Cardiac Clinical Trial Studies Use of Antibiotic In Preventing Heart Attack

November 13, 1998

HIGHLIGHTS: A clinical trial currently under way at Cedars-Sinai Medical Center could have profound ramifications for preventing recurring heart attacks by using a common, inexpensive antibiotic. AVAILABLE FOR INTERVIEWS: Bojan Cercek, M.D., Ph.D., Director, Coronary Care Unit, Cedars-Sinai Medical Center P.K.Shah, M.D., Chairman, Division of Cardiology, Cedars-Sinai Medical Center; Professor of Medicine, UCLA School of Medicine. LOS ANGELES (November 12, 1998) - A common, inexpensive antibiotic could reduce a second heart attack in patients who have already suffered an acute heart attack. In a clinical trial involving 1,400 patients, Cedars-Sinai Medical Center scientists, as well as collaborators at two facilities in Israel and three in Europe, are testing the effectiveness of the common antibiotic, Azithromycin, in preventing recurrent heart attacks.

"Of people who have just had a heart attack, 20 to 25 percent are likely to have another heart attack within the next six months," says Bojan Cercek, M.D., Ph.D., Lead Investigator and Director of the Coronary Care Unit at Cedars-Sinai.

"There is a growing body of scientific evidence implicating ongoing inflammation (accumulation of white blood cells) in plaque formation and plaque disruption that leads to blood clots and heart attacks, says P.K.Shah, M.D., Chairman of Cardiology at Cedars-Sinai.

According to Dr. Shah, "Cholesterol accumulation inside the plaque provides one of the stimuli for inflammation; the other may be bacterial/viral infection of the plaque. Therefore we designed the current AZACS study to determine the potential value of antibiotics for heart attack prevention."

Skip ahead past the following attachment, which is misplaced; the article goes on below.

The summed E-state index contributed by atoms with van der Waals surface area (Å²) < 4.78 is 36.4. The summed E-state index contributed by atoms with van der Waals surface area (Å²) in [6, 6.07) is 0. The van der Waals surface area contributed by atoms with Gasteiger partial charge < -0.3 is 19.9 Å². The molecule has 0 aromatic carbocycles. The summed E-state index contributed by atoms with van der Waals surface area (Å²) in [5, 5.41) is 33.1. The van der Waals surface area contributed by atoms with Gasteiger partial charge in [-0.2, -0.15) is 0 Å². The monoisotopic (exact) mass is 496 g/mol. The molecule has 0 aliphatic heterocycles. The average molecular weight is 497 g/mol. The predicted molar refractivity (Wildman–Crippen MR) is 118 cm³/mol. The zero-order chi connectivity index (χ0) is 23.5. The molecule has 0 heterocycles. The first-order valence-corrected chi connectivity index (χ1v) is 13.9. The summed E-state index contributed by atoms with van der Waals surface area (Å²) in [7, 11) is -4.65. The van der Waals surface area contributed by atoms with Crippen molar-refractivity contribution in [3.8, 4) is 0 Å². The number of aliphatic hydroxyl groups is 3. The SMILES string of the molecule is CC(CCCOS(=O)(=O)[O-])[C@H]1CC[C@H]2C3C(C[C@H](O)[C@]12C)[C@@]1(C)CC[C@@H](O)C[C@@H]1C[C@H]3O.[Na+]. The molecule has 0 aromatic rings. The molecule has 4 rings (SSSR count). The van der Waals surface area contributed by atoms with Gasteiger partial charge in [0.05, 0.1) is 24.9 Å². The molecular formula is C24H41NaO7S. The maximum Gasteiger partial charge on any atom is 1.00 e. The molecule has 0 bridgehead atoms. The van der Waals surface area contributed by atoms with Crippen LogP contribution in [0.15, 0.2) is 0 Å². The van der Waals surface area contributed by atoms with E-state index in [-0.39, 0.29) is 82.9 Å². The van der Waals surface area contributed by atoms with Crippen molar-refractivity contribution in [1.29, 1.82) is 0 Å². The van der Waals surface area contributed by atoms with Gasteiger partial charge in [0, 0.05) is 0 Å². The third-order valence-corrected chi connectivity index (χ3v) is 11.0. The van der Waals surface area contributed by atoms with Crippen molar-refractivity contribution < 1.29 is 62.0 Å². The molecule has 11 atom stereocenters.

"Chlamydia pneumonia, a common bacteria that causes respiratory infections, has been identified in 30 to 40 percent of plaques where it may stimulate the white blood cells to trigger a heart attack," says Dr. Cercek. "If this hypothesis is correct, treating the patient with the antibiotic Azithromycin for five days after the initial heart attack, could prevent the ongoing infection and ultimately prevent the second heart attack."

Patients are enrolled in the randomized clinical trial immediately after experiencing an initial heart attack, and undergo a check-up 20 days later, followed by one at six months. Half receive the antibiotic, and half receive a placebo. An initial blood test looks at the effect of the medication and compares to see if antibodies to the chlamydia are present.

"The ramifications of this study are profound," says Dr. Cercek. "Despite lowering patients' cholesterol levels and using such treatment modalities as angioplasty, we still have difficulty bringing the heart attack recurrence level to under 20 percent. If our hypothesis is correct, this safe, inexpensive and non-toxic antibiotic can play a significant role in preventing future heart attacks and represent a major step forward in the battle against heart disease."

To date, physician response and referrals to the clinical trial have been excellent, and Dr. Cercek anticipates that the target number of 1,400 patients will be reached within 12 to 18 months. Funding for this clinical trial is solely provided by the Division of Cardiology and the Stephen S. Cohen Fund. For more information, please call 310-855-3836.
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Cedars-Sinai Medical Center

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